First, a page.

As the final season of Mad Men draws to a close, Henry Oliver reports back on the faithful sets, drawers of trinkets and tiny 1960s clothes at the Mad Men exhibit at New York’s Museum of Moving Image. Photo credit: Alexis Brooks.
Everything’s an exhibition nowadays. This year in New York, a city seemingly full of museums, there are currently exhibitions on Bjork, submarines, Frank Sinatra, SNL, easily confusable advertising creative Paul Rand (not Paul, Rand), Yves Saint Laurent, Alice in Wonderland and, you guessed it, Mad Men. To celebrate (or commiserate) the second half of the last season of AMC’s Mad Men (as it’s billed all over town), Matthew Weiner has opened up his vaults to the Museum of Moving Image, a shrine to all things film and television in Queens. I visited just before the airing of the last couple of episodes.
The exhibition progresses chronologically, starting with a stack of novels (John Cheever, guys like that) which inspired the show. There are period-relevant photos of Matthew Weiner’s family, and diary entries discussing the meaning of art, and the friction between art and commerce, story and ideas. Weiner is obviously a serious dude, who takes the world, television, and himself, very seriously. And he would very much like you to know how seriously he takes this stuff (as if Don and Peggy weren’t shouting it at you that every week anyway).
The first sign of the show itself is Don, featured in the aborted screenplay for The Horseshoe, which Weiner wrote in 1992. Don, not necessarily in advertising, is the son of a prostitute and an asshole, grew up poor, and stole a dead man’s identity in order to forge a new life for himself.
Then come the notes. Piles of notes, scribbled on paper matter of all descriptions, some with Sopranos branding, back on envelopes, whatever. This glass case is what those people with delusions of grandeur, who keep every scrap of paper they ever scribbled on, dream of. Still, it’s somehow reassuring to know that something as grand as Mad Men is the product of such scraps – small ideas stitched together into one big idea. Idle thoughts, daydreamed ideas had when one was actually being paid to think about someone else’s ideas.
Soon, the show itself starts taking shape. The original script of the opening scene of S01E01, with a television on the wall, playing it as you read. Don asking a black waiter for a light and enquiring about his smoking habits. Don is handsome and cool, obviously, and so down to goddamn earth that he talks to the help. We learn that, when writing the pilot, Don was just a creative genius ad man with no allegorical backstory. He was different, obviously, but no-one knew why. Turns out, it was only when the pilot was picked up that Weiner thought ahead, and stitched the new Don onto the old growing-up-rough hero from The Horseshoe.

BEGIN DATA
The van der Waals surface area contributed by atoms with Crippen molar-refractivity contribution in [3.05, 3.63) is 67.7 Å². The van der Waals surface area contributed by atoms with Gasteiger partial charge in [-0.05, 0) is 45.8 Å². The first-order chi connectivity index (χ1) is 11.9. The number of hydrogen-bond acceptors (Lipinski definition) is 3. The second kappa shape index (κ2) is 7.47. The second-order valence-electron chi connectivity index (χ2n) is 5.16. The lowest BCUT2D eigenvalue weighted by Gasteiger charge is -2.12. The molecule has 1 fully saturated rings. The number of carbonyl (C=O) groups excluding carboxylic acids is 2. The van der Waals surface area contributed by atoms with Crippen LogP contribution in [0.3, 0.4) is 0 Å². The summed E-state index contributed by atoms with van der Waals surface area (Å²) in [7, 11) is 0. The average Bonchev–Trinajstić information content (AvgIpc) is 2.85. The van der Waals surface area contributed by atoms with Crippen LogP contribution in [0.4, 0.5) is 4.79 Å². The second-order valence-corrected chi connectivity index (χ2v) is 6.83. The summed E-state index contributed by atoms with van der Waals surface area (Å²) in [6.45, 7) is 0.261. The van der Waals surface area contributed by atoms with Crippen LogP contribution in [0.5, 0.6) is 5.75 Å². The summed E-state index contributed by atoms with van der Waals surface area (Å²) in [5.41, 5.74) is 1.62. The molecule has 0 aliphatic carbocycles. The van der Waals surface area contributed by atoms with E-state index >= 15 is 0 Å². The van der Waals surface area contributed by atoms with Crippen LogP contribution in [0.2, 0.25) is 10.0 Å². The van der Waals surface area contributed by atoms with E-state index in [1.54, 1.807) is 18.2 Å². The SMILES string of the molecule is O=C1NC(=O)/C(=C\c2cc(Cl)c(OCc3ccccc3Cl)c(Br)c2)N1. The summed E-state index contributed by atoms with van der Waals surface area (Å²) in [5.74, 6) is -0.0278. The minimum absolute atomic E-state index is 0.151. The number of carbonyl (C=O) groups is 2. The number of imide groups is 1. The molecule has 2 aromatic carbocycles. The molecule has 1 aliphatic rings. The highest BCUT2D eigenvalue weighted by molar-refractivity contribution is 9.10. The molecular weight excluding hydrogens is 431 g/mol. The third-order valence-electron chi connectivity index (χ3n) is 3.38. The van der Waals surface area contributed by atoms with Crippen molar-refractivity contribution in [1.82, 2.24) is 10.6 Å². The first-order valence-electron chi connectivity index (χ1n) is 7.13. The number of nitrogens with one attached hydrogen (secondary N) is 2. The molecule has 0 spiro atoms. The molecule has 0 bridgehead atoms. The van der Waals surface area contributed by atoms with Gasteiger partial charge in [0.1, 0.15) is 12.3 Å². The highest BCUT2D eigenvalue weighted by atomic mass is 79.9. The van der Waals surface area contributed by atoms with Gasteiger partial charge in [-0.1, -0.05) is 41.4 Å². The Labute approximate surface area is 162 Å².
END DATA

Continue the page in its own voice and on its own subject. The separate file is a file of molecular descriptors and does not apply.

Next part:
These notions about creativity and productivity are hit home, perhaps a little too hard, by a 1:1 scale replication of the Mad Men writing room. It’s interesting, but given that you can only view it from a safe distance, it’s a odd thing to behold in this, or any, context. It looks like any other depiction of a television writers room, or any other vaguely creative board room. Anything that would make it particularly interesting is wiped out to avoid spoilers. Plot points on the whiteboard are broad and bland. Copies of Variety on the desk are unread spread just so. It’s all too neat, too sterile. Perhaps that’s the way it works in real life. I guess I’d just hoped for something more… dramatic. A crumpled up magazine on the floor where Weiner has thrown it at someone and missed. Something.
Next is the ephemera. Don’s business cards look all too contemporary which, I assume, is the fault of our overly nostalgic visual culture rather than a period inaccuracy of the show. We see the newspaper clippings of Don’s cigarette martyrdom, and (best of all) the box of secrets Betty found in his desk drawer – letters, photos, dog-tags, social security card.
Then there are the clothes. They look almost too real, like you’re actually in an exhibition about the 60s rather than an exhibition about a show about the 60s. They look brighter than they do on screen. And smaller. The cast is tiny. Except Jon Hamm, who is huge. His suit looks like it could be worn by the winning quarterback of Super Bowl I in 1967.
We walk past the Draper’s kitchen, which is unremarkable, and then to Don’s office, which is totally remarkable. Everything is pitch perfect. I walk in, housed by a glass walkway, and feel like he’s about to walk out and tell me how terrible my writing is. I ask my friend to take my picture and we get busted before we could get a shot off (we were basically followed for the rest of the exhibition until we reach the audio-visual, touch-screen stuff, which no-one would want a photo of anyway).
The overall impact of the exhibition is more ‘oh cool’ than ‘WOW’. It’s great seeing some of this stuff, especially if, like me, you’re an ephemera type. But the timing seems off. Walking through an exhibition about a show about advertising that hasn’t even ended, feels a little too much like plain old advertising. Anyone who would bother going is definitely watching the last half-season anyway, so why bother? I like geeking out as much as the next guy, but there was a sense that you were attending the funeral of a friend who wasn’t dead yet.
“Remember this?” the exhibition asks, with an all too contemporary tone of instant-nostalgia. “Didn’t we have some good times together?”
I do. And we did. I mean, we still are. At least for one more episode.
The final episode of Mad Men airs tonight at 7pm on Soho